Willis McGahee would have been one of the first five players chosen in the NFL draft in April and commanded a contract in the tens of millions of dollars, executives from several teams said yesterday. Instead, the knee injury suffered by the University of Miami running back in the Fiesta Bowl last week postponed those hopes.

But when former Miami star running back Melvin Bratton visited McGahee in the hospital yesterday on the day after reconstructive surgery, he told McGahee to be more determined than despondent.

"He's in real good spirits," Bratton said. "He's already moving his leg."

McGahee took out a $2.5 million insurance policy two weeks before he was injured in the Fiesta Bowl and can collect after a year if the injury prevents him from returning to football, a Florida newspaper reported.

Insurance agent Keith Lerner of Gainesville told Florida Today that the policy was signed and put into effect just prior to the national championship game, the newspaper said in a story for today's editions.

If McGahee does not play again, he'll get $2.5 million minus taxes, Lerner said. He said McGahee will be eligible to collect Jan. 3, 2004 -- one year from the date of the injury.

Until the injury, McGahee was expected to declare for the draft this winter. Under NFL rules, McGahee, a redshirt sophomore, could not have been drafted until after he was three years beyond graduating from high school. McGahee's injury, at a time when other pro sports routinely draft players out of high school, isn't likely to change that rule, NFL spokesman Greg Aiello said.

"We think that's in the best interests of everyone involved, the colleges, the players and the NFL," Aiello said.

"Physically, I think it's the right thing to do," NFL Players Association Executive Director Gene Upshaw said. "But you could also get hurt in high school ball. Everyone says this [three-year] rule is bad, but this kid could have gotten hurt any step of the way. These kids need an education more than they do football. They are physically not ready to come into the league. Look how tough it is for guys who have played five or six years in the NFL. I'd like to keep the rule just the way it is now."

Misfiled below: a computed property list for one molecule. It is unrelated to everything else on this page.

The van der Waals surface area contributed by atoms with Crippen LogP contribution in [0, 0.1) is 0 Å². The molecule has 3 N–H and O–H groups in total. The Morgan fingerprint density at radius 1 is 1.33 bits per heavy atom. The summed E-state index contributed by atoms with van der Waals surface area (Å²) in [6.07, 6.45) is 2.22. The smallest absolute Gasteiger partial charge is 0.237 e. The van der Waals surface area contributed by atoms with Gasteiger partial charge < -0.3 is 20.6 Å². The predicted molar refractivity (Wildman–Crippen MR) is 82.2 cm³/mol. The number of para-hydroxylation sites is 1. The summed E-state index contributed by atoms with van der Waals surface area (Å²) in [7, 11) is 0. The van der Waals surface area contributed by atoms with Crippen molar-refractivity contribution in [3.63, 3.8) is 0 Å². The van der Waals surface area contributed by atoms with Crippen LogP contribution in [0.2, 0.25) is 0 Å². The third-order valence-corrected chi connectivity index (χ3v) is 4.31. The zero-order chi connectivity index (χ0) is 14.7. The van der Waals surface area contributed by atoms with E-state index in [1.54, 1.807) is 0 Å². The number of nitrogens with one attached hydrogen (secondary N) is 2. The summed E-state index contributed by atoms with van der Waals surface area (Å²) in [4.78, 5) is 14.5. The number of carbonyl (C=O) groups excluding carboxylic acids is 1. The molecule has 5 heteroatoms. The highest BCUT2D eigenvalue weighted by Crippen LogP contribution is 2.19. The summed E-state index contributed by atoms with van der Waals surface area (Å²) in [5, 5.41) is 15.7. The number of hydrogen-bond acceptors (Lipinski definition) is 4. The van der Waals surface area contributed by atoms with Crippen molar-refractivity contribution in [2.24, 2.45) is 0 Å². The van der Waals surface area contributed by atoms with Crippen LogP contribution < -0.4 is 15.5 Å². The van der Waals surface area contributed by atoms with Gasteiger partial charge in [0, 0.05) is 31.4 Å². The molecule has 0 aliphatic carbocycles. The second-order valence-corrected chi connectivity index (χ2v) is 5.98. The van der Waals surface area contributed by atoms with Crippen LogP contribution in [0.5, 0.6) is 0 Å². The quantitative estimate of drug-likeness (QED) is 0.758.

Said Houston General Manager Charley Casserly: "I think it's a positive rule. I've always felt kids should stay for all their eligibility. It's about maturity -- physically and mentally."

John Butler, general manager of the San Diego Chargers, said he had mixed feelings about the three-year rule. He deals on an almost daily basis with college coaches and their staffs "and a lot of these guys are friends of mine who are trying to make a living. If we take their kids, it gets very hard for them.

"On the other hand, we're in a business now, and if there was a kid you thought could do it, you still can't take him. There are people who believe it's foolish not to take that kid, and that it would hurt your football team if you didn't."